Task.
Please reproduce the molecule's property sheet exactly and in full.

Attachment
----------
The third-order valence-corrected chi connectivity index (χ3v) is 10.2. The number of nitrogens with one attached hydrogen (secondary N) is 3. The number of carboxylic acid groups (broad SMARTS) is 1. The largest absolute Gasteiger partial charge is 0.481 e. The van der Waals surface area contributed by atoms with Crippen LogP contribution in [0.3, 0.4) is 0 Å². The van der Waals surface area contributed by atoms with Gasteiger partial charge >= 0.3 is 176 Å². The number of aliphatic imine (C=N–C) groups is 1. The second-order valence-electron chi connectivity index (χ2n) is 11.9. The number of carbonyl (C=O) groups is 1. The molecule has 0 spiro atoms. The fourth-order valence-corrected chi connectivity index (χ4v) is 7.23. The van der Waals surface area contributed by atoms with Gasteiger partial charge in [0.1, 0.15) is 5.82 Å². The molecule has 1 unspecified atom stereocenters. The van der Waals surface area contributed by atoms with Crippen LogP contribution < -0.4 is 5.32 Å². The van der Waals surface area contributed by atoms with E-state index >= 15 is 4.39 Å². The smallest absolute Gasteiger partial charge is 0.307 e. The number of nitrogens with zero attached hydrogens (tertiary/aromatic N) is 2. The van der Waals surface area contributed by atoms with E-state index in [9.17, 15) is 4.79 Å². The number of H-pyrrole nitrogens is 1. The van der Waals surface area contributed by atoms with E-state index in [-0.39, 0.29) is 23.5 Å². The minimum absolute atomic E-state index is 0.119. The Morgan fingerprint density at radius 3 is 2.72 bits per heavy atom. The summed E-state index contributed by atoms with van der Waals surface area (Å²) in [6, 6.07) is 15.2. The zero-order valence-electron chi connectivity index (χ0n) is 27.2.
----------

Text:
The third-order valence-corrected chi connectivity index (χ3v) is 10.2. The number of nitrogens with one attached hydrogen (secondary N) is 3. The number of carboxylic acid groups (broad SMARTS) is 1. The largest absolute Gasteiger partial charge is 0.481 e. The van der Waals surface area contributed by atoms with Crippen LogP contribution in [0.3, 0.4) is 0 Å². The van der Waals surface area contributed by atoms with Gasteiger partial charge >= 0.3 is 176 Å². The number of aliphatic imine (C=N–C) groups is 1. The second-order valence-electron chi connectivity index (χ2n) is 11.9. The number of carbonyl (C=O) groups is 1. The molecule has 0 spiro atoms. The fourth-order valence-corrected chi connectivity index (χ4v) is 7.23. The van der Waals surface area contributed by atoms with Gasteiger partial charge in [0.1, 0.15) is 5.82 Å². The molecule has 1 unspecified atom stereocenters. The van der Waals surface area contributed by atoms with Crippen LogP contribution < -0.4 is 5.32 Å². The van der Waals surface area contributed by atoms with E-state index >= 15 is 4.39 Å². The smallest absolute Gasteiger partial charge is 0.307 e. The number of nitrogens with zero attached hydrogens (tertiary/aromatic N) is 2. The van der Waals surface area contributed by atoms with E-state index in [9.17, 15) is 4.79 Å². The number of H-pyrrole nitrogens is 1. The van der Waals surface area contributed by atoms with E-state index in [-0.39, 0.29) is 23.5 Å². The minimum absolute atomic E-state index is 0.119. The Morgan fingerprint density at radius 3 is 2.72 bits per heavy atom. The summed E-state index contributed by atoms with van der Waals surface area (Å²) in [6, 6.07) is 15.2. The zero-order valence-electron chi connectivity index (χ0n) is 27.2.